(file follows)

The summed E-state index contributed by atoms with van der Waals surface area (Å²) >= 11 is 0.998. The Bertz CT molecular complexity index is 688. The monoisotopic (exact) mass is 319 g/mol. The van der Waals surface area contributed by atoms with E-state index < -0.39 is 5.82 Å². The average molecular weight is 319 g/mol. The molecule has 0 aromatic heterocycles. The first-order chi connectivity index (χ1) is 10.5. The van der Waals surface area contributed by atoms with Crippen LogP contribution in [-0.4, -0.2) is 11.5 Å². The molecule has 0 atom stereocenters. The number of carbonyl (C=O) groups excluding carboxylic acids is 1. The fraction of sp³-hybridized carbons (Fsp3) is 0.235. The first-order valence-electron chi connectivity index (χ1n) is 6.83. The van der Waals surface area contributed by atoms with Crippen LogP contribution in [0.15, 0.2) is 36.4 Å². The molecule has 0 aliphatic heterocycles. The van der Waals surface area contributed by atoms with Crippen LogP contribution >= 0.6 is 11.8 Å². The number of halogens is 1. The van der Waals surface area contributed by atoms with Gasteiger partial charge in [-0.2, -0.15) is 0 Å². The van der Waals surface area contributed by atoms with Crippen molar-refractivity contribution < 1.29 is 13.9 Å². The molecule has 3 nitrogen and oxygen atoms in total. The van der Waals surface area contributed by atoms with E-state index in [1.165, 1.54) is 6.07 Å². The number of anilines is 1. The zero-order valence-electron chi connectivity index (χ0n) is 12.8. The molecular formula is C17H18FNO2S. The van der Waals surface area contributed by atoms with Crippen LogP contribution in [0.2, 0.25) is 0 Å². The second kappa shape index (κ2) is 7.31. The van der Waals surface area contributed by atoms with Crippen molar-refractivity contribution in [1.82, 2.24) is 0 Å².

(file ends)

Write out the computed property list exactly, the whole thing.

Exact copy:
The summed E-state index contributed by atoms with van der Waals surface area (Å²) >= 11 is 0.998. The Bertz CT molecular complexity index is 688. The monoisotopic (exact) mass is 319 g/mol. The van der Waals surface area contributed by atoms with E-state index < -0.39 is 5.82 Å². The average molecular weight is 319 g/mol. The molecule has 0 aromatic heterocycles. The first-order chi connectivity index (χ1) is 10.5. The van der Waals surface area contributed by atoms with Crippen LogP contribution in [-0.4, -0.2) is 11.5 Å². The molecule has 0 atom stereocenters. The number of carbonyl (C=O) groups excluding carboxylic acids is 1. The fraction of sp³-hybridized carbons (Fsp3) is 0.235. The first-order valence-electron chi connectivity index (χ1n) is 6.83. The van der Waals surface area contributed by atoms with Crippen LogP contribution in [0.15, 0.2) is 36.4 Å². The molecule has 0 aliphatic heterocycles. The van der Waals surface area contributed by atoms with Crippen LogP contribution >= 0.6 is 11.8 Å². The number of halogens is 1. The van der Waals surface area contributed by atoms with Gasteiger partial charge in [-0.2, -0.15) is 0 Å². The van der Waals surface area contributed by atoms with Crippen molar-refractivity contribution < 1.29 is 13.9 Å². The molecule has 3 nitrogen and oxygen atoms in total. The van der Waals surface area contributed by atoms with E-state index in [1.165, 1.54) is 6.07 Å². The number of anilines is 1. The zero-order valence-electron chi connectivity index (χ0n) is 12.8. The molecular formula is C17H18FNO2S. The van der Waals surface area contributed by atoms with Crippen LogP contribution in [0.2, 0.25) is 0 Å². The second kappa shape index (κ2) is 7.31. The van der Waals surface area contributed by atoms with Crippen molar-refractivity contribution in [1.82, 2.24) is 0 Å².